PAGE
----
WASHINGTON — U.S. Cyber Command received the second version of its premier cyber training platform last week.

The Persistent Cyber Training Environment, or PCTE, is an online client that allows Cyber Command’s warriors to log on from anywhere in the world to conduct individual or collective cyber training as well as mission rehearsal. The Army is running the program on behalf of the joint cyber force and Cyber Command.

“Last Monday, we delivered the Version 2 PCTE platform. We had an early look event where we walked specific members of the cyber mission force … through all the different features and new enhancements and new capability, and we got probably about three solid days of direct feedback,” Lt. Col. Thomas Monaghan, product manager of cyber resiliency and training at Program Executive Office Simulation, Training and Instrumentation, said at C4ISRNET’s CyberCon on Oct. 28.

The first version was delivered in February. The program has since participated in several large-scale cyber training events for Cyber Command, which included allies from halfway across the world.

The second version provides several improvements, according to Elizabeth Bledsoe, the program’s deputy product manager. Whereas the previous version provided event management capabilities to run training events, this new version enhances the ability to catalog the training content and search training events that have already taken place.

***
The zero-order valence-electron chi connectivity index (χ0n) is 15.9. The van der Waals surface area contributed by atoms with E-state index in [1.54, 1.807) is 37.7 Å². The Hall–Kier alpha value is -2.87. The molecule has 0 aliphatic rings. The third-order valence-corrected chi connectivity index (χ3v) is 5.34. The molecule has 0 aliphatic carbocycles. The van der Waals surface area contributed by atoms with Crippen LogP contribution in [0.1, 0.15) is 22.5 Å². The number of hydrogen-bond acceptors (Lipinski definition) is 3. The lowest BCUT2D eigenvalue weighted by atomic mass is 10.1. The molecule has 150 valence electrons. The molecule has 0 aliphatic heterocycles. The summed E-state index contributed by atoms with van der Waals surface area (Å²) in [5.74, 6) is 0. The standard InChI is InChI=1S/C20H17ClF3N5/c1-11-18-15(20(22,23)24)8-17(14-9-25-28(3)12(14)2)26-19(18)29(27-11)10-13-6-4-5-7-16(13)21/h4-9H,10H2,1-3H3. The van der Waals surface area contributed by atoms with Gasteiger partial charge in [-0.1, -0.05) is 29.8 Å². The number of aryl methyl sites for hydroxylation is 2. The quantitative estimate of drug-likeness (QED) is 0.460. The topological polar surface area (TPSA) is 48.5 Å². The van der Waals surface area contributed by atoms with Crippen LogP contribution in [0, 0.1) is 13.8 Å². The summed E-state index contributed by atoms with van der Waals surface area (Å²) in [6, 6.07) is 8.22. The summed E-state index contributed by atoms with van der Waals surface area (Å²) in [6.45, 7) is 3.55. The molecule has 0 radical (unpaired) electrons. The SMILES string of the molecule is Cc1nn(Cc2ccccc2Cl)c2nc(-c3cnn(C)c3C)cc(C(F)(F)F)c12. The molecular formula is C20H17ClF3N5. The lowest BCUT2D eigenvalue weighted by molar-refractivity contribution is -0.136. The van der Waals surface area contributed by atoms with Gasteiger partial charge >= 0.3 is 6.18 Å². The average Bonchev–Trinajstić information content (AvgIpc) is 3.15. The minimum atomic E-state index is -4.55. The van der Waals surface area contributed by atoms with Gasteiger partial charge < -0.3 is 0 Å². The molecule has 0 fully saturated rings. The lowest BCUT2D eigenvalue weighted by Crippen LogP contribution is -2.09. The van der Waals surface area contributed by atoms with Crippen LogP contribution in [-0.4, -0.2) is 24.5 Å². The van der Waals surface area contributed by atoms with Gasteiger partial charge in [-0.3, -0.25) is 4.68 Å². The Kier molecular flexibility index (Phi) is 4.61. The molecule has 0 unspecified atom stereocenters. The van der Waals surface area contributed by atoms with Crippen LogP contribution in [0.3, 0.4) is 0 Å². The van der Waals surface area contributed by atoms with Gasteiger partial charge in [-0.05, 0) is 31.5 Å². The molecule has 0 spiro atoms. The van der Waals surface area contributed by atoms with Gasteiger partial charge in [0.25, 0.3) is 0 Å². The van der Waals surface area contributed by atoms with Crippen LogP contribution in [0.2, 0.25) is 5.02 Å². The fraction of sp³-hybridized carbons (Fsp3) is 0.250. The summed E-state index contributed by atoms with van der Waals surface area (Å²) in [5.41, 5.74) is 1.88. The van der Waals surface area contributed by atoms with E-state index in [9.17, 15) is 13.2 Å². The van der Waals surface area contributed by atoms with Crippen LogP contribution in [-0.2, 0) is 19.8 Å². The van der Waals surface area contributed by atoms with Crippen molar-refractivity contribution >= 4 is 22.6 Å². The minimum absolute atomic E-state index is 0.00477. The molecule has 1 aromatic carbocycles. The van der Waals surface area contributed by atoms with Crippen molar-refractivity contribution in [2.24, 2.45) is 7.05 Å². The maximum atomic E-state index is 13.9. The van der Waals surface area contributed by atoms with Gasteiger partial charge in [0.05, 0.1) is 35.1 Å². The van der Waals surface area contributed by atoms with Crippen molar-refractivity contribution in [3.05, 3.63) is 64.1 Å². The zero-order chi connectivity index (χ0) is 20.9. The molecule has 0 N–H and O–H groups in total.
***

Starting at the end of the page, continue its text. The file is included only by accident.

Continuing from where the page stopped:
The new version also improves scheduling of events and management of teams, and makes it easier to make changes to the platform and training events on the fly.

“Once they’re in the event, they have the ability to modify the events for their specific needs; and then once the event is actually executing, it allows them to make changes within the event at the time, like change the threat to make it harder for them and actually improving the fidelity of the event actually on the fly based off the white cell capability that’s now featured within version 2,” Bledsoe said during the CyberCon panel.

Monaghan added that the content is more robust in this newer version, which automates a lot of features that were previously performed manually.

The program team, accompanied by contractors, also gained feedback from the first use of this second version, which will drive rapid improvements going forward. Given its software-defined nature, the program can make quick changes, executing on 30-day sprints.

Mark Pomerleau is a reporter for C4ISRNET, covering information warfare and cyberspace.

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